Getting Help With A Lawyer

Attacked On Private Property? Your Attorney May Target The Property Owner

If you've been attacked, you'll hope that the police will arrest the culprit and proceed with criminal charges against him or her. You may also wish to hire a personal injury attorney to not only prepare a suit against the assailant, but perhaps also against the owner of the property on which the attack took place. Even if the property owner didn't directly play a role in the attack, his or her negligence may have had an impact. These are details that your attorney and his or her team will investigate and use to build a case.

Property Access

In the case of an attack on private property, your attorney's investigators will ascertain the ease with which the assailant got onto the property. The property owner has a responsibility to make the area safe for those who are tenants or otherwise legitimate users, but this may not always occur. For example, if the area is fenced but the gate has been broken for some time — and numerous residents have complained about the gate without it being fixed — this demonstrates negligence on the property owner's part.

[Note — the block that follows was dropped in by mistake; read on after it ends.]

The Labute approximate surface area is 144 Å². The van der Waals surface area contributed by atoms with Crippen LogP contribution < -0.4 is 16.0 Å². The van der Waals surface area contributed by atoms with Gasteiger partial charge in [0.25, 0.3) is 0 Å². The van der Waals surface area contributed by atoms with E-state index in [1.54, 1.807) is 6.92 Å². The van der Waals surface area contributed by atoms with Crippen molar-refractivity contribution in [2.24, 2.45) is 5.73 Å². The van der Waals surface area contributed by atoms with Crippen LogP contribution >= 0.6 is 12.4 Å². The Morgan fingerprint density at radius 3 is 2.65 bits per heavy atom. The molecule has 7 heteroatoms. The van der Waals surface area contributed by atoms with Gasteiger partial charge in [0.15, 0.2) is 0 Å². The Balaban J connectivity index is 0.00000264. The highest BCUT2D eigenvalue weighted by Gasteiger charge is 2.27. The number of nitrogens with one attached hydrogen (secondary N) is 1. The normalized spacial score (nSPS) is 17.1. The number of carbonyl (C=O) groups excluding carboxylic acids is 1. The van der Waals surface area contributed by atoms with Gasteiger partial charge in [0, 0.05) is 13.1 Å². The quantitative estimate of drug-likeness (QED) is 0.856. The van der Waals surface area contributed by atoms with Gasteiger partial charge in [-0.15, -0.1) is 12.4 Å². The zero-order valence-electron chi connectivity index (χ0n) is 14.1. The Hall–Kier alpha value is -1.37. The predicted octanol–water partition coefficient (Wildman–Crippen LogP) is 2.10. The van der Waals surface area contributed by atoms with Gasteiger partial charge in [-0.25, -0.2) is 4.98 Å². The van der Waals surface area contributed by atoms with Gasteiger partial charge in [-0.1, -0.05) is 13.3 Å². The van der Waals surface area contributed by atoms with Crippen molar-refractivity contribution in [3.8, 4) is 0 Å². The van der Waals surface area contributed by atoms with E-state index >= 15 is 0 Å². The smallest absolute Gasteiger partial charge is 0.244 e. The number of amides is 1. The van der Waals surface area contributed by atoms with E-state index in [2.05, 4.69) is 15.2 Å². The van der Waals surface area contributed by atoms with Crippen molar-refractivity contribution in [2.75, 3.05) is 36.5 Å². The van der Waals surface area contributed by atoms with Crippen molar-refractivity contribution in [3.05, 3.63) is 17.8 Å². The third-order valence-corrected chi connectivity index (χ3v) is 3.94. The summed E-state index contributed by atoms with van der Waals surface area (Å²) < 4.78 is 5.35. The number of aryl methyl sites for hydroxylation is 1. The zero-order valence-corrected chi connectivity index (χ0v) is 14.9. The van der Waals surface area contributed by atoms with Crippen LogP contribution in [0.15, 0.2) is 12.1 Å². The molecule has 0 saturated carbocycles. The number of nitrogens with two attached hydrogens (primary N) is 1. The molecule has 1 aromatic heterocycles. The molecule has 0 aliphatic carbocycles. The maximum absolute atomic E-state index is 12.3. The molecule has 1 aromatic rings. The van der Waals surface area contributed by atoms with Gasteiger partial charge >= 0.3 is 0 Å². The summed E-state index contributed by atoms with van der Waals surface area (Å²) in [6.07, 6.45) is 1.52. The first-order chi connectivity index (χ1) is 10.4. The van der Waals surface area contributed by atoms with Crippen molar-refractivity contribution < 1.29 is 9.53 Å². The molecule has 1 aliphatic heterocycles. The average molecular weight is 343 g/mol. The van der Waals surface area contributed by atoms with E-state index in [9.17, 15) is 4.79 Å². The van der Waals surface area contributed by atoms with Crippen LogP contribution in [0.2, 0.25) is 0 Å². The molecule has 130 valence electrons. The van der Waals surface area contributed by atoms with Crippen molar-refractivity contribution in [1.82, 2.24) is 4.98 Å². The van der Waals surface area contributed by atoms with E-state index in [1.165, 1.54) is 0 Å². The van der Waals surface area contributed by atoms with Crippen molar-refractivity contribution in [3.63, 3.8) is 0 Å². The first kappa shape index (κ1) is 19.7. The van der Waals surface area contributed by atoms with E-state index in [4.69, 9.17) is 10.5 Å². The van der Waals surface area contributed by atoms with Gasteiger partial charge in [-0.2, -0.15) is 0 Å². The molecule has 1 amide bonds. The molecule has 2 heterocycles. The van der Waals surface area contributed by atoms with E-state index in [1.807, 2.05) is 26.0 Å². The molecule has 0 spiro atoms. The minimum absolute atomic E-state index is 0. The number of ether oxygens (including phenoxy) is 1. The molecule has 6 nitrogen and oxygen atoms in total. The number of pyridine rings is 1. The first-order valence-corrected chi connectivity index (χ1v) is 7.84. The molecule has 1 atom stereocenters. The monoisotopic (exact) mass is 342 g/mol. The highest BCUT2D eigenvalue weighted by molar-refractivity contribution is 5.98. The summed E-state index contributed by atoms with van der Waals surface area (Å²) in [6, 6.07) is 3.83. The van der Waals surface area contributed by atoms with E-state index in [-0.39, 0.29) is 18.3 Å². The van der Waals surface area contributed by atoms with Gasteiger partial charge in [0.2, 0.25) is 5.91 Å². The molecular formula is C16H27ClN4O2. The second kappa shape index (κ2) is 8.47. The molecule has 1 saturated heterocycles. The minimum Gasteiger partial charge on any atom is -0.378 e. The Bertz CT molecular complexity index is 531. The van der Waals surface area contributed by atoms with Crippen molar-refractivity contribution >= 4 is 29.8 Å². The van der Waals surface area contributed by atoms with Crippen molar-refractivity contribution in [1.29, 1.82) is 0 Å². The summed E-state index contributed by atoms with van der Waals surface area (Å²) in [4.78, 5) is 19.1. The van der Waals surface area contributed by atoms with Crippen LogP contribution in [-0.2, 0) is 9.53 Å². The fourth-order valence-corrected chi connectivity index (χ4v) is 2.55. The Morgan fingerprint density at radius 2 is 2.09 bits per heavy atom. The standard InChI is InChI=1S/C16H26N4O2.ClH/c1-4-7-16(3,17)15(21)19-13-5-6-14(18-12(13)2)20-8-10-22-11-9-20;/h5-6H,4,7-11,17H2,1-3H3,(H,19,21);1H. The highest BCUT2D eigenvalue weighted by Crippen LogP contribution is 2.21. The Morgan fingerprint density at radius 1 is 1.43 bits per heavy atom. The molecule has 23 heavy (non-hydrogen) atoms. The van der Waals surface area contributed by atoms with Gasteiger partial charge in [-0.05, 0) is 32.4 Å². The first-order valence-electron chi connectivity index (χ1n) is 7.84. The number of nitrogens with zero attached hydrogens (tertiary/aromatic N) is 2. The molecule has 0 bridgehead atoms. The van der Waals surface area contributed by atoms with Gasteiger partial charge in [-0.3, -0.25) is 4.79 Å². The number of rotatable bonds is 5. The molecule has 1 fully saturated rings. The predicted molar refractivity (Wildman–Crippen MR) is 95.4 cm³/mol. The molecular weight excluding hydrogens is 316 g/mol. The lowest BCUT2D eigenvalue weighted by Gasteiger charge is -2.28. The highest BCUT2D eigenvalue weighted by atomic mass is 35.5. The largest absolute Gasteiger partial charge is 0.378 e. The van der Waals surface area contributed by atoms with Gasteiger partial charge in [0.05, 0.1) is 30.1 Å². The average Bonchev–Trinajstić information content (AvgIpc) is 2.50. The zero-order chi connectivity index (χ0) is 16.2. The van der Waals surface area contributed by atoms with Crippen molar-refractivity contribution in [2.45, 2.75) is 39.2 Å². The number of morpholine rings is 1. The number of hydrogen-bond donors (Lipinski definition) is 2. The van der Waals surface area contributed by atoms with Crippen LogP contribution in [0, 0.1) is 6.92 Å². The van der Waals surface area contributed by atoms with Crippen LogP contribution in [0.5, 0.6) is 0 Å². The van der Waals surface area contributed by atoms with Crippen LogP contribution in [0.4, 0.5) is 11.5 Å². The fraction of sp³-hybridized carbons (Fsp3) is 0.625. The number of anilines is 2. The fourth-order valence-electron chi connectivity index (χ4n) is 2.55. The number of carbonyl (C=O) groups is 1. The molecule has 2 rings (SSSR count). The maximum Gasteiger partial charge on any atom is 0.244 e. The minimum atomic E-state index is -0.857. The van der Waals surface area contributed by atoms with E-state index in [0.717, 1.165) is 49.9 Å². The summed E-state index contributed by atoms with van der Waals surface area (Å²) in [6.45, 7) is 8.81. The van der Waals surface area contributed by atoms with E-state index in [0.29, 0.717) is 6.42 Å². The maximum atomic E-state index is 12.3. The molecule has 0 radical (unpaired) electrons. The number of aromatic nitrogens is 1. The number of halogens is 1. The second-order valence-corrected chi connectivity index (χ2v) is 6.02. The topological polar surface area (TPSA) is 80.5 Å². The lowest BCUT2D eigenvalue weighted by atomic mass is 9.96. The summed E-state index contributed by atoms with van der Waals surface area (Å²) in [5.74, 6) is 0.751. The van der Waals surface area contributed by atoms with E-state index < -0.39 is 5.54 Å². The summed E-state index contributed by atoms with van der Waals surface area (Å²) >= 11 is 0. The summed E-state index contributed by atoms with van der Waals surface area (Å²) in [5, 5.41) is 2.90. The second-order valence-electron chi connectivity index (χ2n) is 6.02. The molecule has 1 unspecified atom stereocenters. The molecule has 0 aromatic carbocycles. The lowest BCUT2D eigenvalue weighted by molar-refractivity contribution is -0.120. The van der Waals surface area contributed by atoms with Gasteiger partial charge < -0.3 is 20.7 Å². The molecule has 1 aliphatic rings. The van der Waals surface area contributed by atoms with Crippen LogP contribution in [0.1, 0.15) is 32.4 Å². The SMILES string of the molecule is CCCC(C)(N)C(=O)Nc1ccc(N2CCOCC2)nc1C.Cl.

Previous Incidents

Some areas have a history of assaults, which should compel the property owner to take steps to make the area safer. For example, if you were assaulted in an apartment complex that has had some past incidents of this nature, the owner should have done several things. He or she could have put up security cameras, installed additional lighting, and perhaps even hired a security guard to patrol the grounds. Your attorney's investigators can dig into this history, which can often strengthen the claim of negligence.

Failure To Identify The Property As Private

A property owner should also take steps to identify the property as private. Failing to do so may encourage anyone to use the property for any reason, which can be a concern for those who have a legitimate reason to be there. For example, private property should have signs that identify it as such and that warn people that the property management team takes trespassing seriously. A property owner's apathy in this regard may have directly contributed to the presence of the person who did you harm. All three of these factors don't have to be relevant in your personal injury case. If even one is relevant, your attorney will assess the situation and move forward on your behalf to seek damages for your injury.